To be truthful, I had other plans for this month’s piece- but life seems to have gotten in the way.
I spent the entirety of Monday, Oct. 26th, in front of the television. For six straight hours I watched, listened, and felt every bit of the live Senate hearing over the confirmation of Justice Amy Coney Barrett.
Debates continued on for hours, the room filling with the noises of speeches that would fall upon the deaf ears of the other side.
Ultimately, the partisan vote of 52 – 48 confirmed the new ninth judge to our court only 38 days after the passing of Justice Ruth Bader Ginsburg.
Some would say the other side wouldn’t have played fair if the positions were switched. Alas, we cannot know for that is not what happened, and I am not sure it much matters. It is undeniably outrageous that we spent 38 days on a Supreme Court confirmation in the midst of a historic election when Americans are dying each and every day. There should be immediate consequences, not an attempt at justification.
But I am writing this column not to argue that; I’m writing to tell you I am scared to my core, because this new justice — just one person — will affect the rights of many minorities of this country, groups that have never had the luxury of their rights to life, liberty, and the pursuit of happiness promised to always remain.
Real people’s lives are on the line.
For example, look at marriage equality. Although SCOTUS only ruled that states couldn’t ban same-sex marraige just five years ago, the ruling is now being challenged with Supreme Court Justices Thomas and Alito claiming they wish to overturn Obergefell v Hodges. With Barrett now on the court, the majority lies in their conservative hands, and if a case to overturn marriage equality was put in front of them, their decision would likely be devastating for the countless families who have built their lives on their new-found freedoms.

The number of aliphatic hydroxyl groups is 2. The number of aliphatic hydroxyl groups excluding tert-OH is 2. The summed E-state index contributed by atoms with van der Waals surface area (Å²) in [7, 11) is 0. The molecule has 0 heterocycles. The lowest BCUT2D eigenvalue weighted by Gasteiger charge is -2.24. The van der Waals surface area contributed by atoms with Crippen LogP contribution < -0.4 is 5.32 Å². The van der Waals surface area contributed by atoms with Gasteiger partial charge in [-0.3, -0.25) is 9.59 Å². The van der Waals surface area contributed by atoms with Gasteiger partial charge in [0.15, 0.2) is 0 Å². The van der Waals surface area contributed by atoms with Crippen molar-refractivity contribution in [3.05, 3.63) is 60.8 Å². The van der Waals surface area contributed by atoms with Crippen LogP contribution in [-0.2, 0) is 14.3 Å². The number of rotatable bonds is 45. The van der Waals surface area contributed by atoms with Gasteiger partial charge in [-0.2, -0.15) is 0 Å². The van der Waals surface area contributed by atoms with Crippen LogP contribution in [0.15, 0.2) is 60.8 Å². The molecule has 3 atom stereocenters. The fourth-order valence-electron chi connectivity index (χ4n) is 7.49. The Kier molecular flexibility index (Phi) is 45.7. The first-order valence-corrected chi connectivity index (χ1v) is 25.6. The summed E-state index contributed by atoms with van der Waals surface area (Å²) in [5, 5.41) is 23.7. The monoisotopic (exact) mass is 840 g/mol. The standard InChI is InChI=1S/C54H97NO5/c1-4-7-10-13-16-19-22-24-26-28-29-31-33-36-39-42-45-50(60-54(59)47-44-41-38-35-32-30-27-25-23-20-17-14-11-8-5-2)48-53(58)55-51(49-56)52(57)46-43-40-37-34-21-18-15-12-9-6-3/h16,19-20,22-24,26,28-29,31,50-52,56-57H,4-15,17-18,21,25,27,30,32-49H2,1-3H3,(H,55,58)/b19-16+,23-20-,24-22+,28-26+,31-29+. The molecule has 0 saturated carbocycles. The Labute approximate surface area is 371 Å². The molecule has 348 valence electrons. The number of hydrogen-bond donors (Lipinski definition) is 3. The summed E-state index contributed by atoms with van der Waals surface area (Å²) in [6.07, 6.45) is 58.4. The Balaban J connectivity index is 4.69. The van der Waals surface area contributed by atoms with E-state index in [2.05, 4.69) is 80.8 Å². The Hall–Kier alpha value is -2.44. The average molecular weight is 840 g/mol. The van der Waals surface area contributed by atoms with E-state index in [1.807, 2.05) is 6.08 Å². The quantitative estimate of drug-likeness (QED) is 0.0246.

This isn’t the only important human right’s case making its way to the Supreme Court, either. From the Mississippi case directly challenging Roe v. Wade to cases that will decide the legality of discrimination against LGBTQ+ couples on the basis of religious liberty, there has never been a better time to make clear that human rights should never be a debatable subject.
And there has never been more of a need to lead with empathy.
Empathy has allowed us to make the greatest, most needed, changes to our world. It would be crazy to stop believing in it now, or to only fight for the things that benefit us, as individuals. We constantly and desperately need each other’s grace in times of hardship – and these are exactly those times.
In the past few days, I have turned to my closest friend, Vanessa Henshaw, who has also been deeply hurt by Barrett’s nomination and the threats it poses to so many. She made a beautiful point one night as she said, “We shouldn’t have to wonder if we were included when the Constitution claimed a right was given to everyone.” And she is right.
I do not hate that Judge Barrett has been placed on the Supreme Court because she holds conservative views, or because others are telling me to. I hate it because I feel that I, and everyone else in this country, should have the chance to dream of their futures without fear; because I feel our Supreme Court is no longer a reflection of the people it serves.
Expecting the highest court in the land to reflect everyone should not feel like an act of defiance, or like an impossible dream – it should be a guarantee. Every American should be able to trust they will be fought for, not against.
And if you think holding those beliefs automatically places a person into a set political box, I kindly disagree. We do not exist in a society with harsh lines and rough edges. The world we live in is not so easy to break down or understand. We are complicated; so are the lives we lead.
And, yes, it is a scary thing to want something with your whole being, hoping that enough people will stand together for what is just. To place your courage in something you cannot know for sure will happen. But I have placed mine in love’s shaking hands for the past few years, and despite my better judgment I do not regret it.
So to close, I leave you with the comforting words of Senator Cory Booker: “Hope is the active conviction that despair will never have the last word. We are not powerless. We cannot allow our inability to do everything undermine our determination to do something. No action, no matter how small, in the cause of justice is ever wasted.”
Our sadness is not misplaced, but it is also not too great to stop us.
I believe that good will prevail.
So keep going, dear friends.
Love wins in the end-
and we are love.